Now, it is of some concern to us to know that the earth holds within itself similar forces, on an incomparably greater scale. For instance, the explosion which occurred at Krakatao, at five minutes past ten, on the 27th of August, 1883, according to official evidence, was heard at a distance of eighteen hundred miles, and the puff of its air-wave injured dwellings two hundred miles distant, and, we repeat, carried into the highest regions of the atmosphere and around the world matter which it is at least possible still affects the aspect of the sun to-day from New York or Chicago. Do not the great flames which we have seen shot out from the sun at the rate of hundreds of miles a second, the immense and sudden perturbations in the atmosphere of Jupiter, and the scarred surface of the moon, seem to be evidences of analogous phenomena, common to the whole solar system, not wholly unconnected with those of earthquakes, and which we can still study in the active volcanoes of the earth?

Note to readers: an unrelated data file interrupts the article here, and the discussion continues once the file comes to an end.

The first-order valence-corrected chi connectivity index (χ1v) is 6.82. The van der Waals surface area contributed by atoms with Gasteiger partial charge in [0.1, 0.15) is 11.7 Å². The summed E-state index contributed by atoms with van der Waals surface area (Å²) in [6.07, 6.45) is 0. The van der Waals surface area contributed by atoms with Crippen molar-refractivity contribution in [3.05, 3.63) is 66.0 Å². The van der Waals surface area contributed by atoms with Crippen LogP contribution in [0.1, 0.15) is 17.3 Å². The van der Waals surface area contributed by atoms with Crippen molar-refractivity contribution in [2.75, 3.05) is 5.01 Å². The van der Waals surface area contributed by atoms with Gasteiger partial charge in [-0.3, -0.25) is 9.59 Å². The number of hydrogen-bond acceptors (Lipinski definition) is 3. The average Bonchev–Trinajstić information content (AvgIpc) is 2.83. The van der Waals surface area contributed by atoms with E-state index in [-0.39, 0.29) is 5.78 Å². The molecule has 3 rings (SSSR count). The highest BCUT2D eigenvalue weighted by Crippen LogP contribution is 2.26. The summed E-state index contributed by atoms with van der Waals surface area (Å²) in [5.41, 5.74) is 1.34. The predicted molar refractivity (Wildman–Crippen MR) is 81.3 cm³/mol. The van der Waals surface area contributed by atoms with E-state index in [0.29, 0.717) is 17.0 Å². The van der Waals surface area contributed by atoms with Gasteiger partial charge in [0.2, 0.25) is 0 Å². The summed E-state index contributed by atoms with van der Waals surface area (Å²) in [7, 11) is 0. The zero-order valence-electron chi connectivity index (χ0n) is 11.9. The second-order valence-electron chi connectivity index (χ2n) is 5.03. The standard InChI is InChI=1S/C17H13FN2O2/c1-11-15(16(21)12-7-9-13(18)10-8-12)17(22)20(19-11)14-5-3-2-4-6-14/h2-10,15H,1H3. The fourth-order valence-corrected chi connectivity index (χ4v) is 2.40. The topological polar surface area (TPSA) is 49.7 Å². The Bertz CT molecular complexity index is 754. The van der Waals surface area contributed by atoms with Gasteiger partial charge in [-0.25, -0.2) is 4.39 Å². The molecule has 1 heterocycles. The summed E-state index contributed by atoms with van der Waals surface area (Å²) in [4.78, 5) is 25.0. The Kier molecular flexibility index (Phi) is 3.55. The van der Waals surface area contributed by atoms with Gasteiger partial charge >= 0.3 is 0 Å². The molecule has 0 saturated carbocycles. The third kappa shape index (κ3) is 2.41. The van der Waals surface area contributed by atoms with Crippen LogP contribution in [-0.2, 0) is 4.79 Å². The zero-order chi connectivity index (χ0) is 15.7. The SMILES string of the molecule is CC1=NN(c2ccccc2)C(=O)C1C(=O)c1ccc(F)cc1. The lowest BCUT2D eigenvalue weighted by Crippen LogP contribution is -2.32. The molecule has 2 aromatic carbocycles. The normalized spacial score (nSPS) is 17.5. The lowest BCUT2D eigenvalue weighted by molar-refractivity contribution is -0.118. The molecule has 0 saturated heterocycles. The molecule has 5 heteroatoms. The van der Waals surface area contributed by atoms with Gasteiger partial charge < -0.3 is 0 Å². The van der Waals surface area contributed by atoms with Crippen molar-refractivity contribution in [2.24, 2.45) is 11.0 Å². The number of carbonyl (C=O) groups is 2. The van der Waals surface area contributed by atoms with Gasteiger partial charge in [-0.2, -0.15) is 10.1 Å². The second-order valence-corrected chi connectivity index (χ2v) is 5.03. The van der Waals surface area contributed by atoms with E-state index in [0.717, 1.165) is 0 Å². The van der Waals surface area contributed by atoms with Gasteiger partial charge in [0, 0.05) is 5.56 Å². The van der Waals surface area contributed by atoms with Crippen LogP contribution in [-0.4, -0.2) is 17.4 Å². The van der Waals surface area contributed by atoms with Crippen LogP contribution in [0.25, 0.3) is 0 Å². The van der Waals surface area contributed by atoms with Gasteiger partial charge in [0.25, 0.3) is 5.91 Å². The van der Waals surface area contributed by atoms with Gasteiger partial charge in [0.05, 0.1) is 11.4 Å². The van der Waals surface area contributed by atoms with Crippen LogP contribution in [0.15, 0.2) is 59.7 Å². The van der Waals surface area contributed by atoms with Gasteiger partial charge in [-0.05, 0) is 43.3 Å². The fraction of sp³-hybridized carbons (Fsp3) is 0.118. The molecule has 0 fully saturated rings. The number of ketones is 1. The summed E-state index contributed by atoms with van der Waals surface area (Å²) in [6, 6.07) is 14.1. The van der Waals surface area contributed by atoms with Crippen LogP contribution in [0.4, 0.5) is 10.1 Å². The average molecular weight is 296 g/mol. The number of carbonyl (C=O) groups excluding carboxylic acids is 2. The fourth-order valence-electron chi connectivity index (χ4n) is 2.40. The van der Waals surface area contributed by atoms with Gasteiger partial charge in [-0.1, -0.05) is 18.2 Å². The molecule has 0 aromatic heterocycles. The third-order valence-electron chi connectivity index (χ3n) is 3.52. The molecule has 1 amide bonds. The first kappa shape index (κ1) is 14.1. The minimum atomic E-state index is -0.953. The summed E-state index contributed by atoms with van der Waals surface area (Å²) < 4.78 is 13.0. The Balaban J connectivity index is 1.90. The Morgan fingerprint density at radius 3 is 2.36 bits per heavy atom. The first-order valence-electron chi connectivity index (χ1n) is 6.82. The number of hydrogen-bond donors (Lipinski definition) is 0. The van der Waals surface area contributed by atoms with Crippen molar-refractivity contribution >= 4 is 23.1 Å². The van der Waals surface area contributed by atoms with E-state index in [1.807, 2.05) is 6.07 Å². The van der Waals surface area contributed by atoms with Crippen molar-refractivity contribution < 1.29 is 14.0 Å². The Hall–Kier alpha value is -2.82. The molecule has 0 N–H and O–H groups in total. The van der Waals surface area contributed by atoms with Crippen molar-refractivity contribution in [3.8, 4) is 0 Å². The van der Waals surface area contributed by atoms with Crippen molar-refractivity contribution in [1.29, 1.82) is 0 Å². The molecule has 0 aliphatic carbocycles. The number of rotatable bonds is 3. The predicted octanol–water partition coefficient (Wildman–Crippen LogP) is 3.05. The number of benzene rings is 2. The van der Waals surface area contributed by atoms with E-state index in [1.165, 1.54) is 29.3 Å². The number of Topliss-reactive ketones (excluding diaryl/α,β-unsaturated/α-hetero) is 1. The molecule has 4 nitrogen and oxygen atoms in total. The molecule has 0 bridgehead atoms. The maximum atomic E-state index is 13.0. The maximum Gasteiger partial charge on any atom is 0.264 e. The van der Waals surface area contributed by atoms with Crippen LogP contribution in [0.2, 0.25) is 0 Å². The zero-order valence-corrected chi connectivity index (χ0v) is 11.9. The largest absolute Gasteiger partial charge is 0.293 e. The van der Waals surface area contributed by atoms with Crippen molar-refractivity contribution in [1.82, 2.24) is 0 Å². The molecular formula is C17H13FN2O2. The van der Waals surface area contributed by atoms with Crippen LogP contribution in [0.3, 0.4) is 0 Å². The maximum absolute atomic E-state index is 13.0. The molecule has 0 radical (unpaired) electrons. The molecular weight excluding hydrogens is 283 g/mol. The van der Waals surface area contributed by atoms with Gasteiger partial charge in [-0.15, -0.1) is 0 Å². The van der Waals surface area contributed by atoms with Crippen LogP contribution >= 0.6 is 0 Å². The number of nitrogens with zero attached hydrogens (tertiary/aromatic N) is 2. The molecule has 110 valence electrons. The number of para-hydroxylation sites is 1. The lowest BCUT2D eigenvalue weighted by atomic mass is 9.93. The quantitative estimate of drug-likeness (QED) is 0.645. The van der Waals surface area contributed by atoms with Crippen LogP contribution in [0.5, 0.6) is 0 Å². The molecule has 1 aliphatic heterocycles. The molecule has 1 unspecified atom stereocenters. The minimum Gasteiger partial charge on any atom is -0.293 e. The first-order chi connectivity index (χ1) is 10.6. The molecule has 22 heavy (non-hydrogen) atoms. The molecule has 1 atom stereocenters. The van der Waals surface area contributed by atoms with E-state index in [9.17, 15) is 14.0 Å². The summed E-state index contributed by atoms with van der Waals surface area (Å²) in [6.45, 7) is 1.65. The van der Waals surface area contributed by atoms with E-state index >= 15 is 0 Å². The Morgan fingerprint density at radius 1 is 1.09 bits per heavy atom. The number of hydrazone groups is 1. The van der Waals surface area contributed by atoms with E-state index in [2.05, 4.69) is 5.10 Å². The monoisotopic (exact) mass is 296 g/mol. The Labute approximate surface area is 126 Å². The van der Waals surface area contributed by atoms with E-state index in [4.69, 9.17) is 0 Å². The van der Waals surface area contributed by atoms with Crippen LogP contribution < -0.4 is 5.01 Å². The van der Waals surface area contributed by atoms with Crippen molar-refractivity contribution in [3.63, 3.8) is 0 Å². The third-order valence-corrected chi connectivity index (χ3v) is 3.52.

S.P. Langley, The New Astronomy (Cambridge: Riverside Press, 1889), p.185-6